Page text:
By J. Ann Selzer
Every so often in my role as a public-opinion researcher, I’m asked to sit down with a tableful of likely Republican caucus-goers to talk about various issues. Lately, Donald Trump’s name has been coming up. The businessman and TV personality inevitably gets a vote or two when I go around the table and ask what candidates are worthy of their support. Some Iowans are just seeking someone demonstrably competent at running big organizations. I culled through our trove of comments from focus groups held over the last few years.
In those focus groups, his fans acknowledge his flamboyance, but credit him with being a savvy, successful businessman who speaks the truth on many issues. Then there are those who bring up his role in questioning President Barack Obama's citizenship and consider him a poor representative for conservatives. Some go so far as to say they despise him.
Trump’s favorability rating in our most recent Bloomberg Politics/Des Moines Register Iowa Poll is tepid. Just 27 percent feel good about him. That’s the sum of just 7 percent who are very favorable and 20 percent who are mostly favorable.
The hate shows up more prominently. His unfavorable rating more than doubles his favorability rating at 63 percent. A full one in three give the strongest negative response offered, reporting very unfavorable feelings toward him.
Could all this change? In Iowa, almost anything can happen. A couple of weeks ago, Vermont Senator Bernie Sanders announced he would make a bid for the presidency. His favorability score jumped 10 points. That was achievable only because his visibility grew 10 points. People who did not know him before liked what they saw.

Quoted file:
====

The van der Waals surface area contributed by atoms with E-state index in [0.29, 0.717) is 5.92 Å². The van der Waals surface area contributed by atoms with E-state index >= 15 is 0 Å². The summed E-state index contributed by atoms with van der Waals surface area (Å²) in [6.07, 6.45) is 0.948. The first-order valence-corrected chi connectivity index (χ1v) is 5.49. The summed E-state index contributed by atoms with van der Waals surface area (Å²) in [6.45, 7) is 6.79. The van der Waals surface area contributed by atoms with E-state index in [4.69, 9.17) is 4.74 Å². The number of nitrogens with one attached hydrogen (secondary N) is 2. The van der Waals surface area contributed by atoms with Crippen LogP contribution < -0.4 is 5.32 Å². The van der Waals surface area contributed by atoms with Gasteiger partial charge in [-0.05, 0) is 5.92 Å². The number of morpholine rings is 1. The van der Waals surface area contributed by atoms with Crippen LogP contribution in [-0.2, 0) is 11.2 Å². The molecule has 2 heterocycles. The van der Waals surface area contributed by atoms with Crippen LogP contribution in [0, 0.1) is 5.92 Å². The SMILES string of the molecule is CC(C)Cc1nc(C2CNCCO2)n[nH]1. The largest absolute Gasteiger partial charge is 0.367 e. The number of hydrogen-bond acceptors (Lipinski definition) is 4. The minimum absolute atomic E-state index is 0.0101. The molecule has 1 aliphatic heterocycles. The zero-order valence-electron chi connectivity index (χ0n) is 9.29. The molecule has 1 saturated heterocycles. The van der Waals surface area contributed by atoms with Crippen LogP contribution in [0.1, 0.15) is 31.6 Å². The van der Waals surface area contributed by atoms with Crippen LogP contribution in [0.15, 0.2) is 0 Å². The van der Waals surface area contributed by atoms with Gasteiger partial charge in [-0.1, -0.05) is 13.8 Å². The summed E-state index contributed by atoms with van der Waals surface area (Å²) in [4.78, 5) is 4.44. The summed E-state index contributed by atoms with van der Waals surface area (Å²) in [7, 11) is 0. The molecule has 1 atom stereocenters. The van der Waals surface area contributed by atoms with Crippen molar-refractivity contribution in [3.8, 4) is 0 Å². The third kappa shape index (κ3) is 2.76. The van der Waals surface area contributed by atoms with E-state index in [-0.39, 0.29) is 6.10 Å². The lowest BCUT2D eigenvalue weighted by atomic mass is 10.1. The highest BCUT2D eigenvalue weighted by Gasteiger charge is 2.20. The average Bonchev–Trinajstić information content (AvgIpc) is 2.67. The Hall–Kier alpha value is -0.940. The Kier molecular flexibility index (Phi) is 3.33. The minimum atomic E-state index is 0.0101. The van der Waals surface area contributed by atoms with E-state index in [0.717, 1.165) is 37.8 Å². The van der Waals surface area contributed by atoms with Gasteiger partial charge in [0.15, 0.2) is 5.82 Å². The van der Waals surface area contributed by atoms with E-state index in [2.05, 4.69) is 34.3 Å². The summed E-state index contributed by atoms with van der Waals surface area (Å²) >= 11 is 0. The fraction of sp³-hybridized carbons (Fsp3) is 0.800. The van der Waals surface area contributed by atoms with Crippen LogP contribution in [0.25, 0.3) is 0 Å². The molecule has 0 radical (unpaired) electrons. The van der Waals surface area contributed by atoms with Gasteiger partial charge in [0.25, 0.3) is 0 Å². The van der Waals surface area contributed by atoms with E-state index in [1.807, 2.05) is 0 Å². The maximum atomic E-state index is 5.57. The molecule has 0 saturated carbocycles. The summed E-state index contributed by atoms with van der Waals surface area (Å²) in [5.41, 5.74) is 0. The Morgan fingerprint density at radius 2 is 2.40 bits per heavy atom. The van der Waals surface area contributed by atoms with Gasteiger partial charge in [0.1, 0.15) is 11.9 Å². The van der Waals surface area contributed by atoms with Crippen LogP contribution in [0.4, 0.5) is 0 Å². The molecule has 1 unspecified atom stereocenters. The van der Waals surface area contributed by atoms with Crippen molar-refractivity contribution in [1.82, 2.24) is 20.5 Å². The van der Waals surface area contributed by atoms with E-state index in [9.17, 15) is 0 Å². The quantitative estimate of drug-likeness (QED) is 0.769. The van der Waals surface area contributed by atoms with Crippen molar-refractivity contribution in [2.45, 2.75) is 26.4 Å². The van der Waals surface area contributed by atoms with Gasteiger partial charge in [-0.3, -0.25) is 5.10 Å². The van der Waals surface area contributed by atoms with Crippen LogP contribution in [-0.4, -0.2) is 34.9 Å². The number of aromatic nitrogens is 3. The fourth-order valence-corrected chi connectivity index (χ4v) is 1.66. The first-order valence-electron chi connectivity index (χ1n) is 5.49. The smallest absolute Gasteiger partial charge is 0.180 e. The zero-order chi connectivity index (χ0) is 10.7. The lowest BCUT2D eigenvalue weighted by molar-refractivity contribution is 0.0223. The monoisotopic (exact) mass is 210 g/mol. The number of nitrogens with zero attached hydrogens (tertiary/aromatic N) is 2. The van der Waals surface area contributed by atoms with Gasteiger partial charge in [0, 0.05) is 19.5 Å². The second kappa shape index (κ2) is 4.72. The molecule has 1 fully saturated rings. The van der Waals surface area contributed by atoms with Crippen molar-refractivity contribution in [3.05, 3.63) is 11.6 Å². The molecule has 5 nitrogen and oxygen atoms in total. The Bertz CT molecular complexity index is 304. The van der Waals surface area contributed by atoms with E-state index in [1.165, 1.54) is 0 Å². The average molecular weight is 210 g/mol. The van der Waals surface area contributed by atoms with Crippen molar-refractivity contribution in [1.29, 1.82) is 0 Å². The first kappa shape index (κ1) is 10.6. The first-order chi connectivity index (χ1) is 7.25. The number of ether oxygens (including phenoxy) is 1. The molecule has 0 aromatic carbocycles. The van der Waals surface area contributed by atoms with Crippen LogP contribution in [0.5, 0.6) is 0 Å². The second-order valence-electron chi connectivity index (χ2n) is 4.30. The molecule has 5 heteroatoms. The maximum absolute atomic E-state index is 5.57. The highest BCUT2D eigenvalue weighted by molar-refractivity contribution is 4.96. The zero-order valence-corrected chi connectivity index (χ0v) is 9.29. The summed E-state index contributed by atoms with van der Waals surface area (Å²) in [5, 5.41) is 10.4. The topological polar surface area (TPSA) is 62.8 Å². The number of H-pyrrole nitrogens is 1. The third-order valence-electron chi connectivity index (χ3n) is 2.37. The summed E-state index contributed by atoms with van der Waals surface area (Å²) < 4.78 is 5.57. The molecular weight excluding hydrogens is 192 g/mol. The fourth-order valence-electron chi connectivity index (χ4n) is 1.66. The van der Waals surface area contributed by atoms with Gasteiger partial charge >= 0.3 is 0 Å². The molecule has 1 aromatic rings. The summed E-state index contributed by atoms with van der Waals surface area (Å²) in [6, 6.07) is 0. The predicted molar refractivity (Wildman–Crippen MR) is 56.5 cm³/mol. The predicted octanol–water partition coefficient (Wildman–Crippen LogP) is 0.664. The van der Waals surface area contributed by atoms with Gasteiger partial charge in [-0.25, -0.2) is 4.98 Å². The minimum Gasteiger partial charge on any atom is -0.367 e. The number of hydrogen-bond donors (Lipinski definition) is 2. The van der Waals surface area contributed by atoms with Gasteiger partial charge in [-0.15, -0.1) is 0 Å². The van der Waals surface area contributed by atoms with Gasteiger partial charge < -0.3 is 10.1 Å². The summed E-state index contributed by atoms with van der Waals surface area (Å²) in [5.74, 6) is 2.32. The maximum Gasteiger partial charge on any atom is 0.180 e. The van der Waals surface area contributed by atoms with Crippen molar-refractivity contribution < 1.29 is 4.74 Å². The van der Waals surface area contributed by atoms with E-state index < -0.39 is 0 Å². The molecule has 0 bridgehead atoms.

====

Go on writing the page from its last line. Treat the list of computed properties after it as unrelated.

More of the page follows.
That cannot happen for Trump. Just 10 percent say they do not know enough about him to rate him—putting him in the league with former Arkansas Governor Mike Huckabee and Kentucky Senator Rand Paul. He’d have to persuade people who currently experience bad feelings about him to give him a shot. He’d need to get a lot of attention, which he is quite capable of doing. But he risks making his negative number even higher.
Still, Trump could be a spoiler. Any first-choice votes he gets in national polls are points that could have gone to other candidates who do not currently meet the criteria for the first two major debates—to rank in the top 10 in national polls. If he gets another couple of percentage points in the horserace question, he could bump former Texas Governor Rick Perry and New Jersey Governor Chris Christie off the stage.
His participation could make the debates a ratings bonanza. In December 2011, about 7.5 million people tuned in to watch a Republican debate held in Des Moines, Iowa. While that is far fewer than Trump drew in his opening season on The Apprentice (its finale attracted about 28 million viewers), it is about what he’s seen lately for Celebrity Apprentice episodes. The first debate between Mitt Romney and Obama in 2012 drew a whopping 67 million viewers. When people are interested, they watch.
Trump generates a curious blend of attraction and repulsion, sometimes in the same person. The next round of polls in the next several weeks will tell whether his announcement that he is running will do more to pull voters in or push them away.
That will be the reality check for this reality star.
J. Ann Selzer is president of Selzer & Co., a West Des Moines, Iowa-based public opinion research firm. In addition to work for a wide range of clients, she directs the Bloomberg Politics/Des Moines Register Iowa Poll.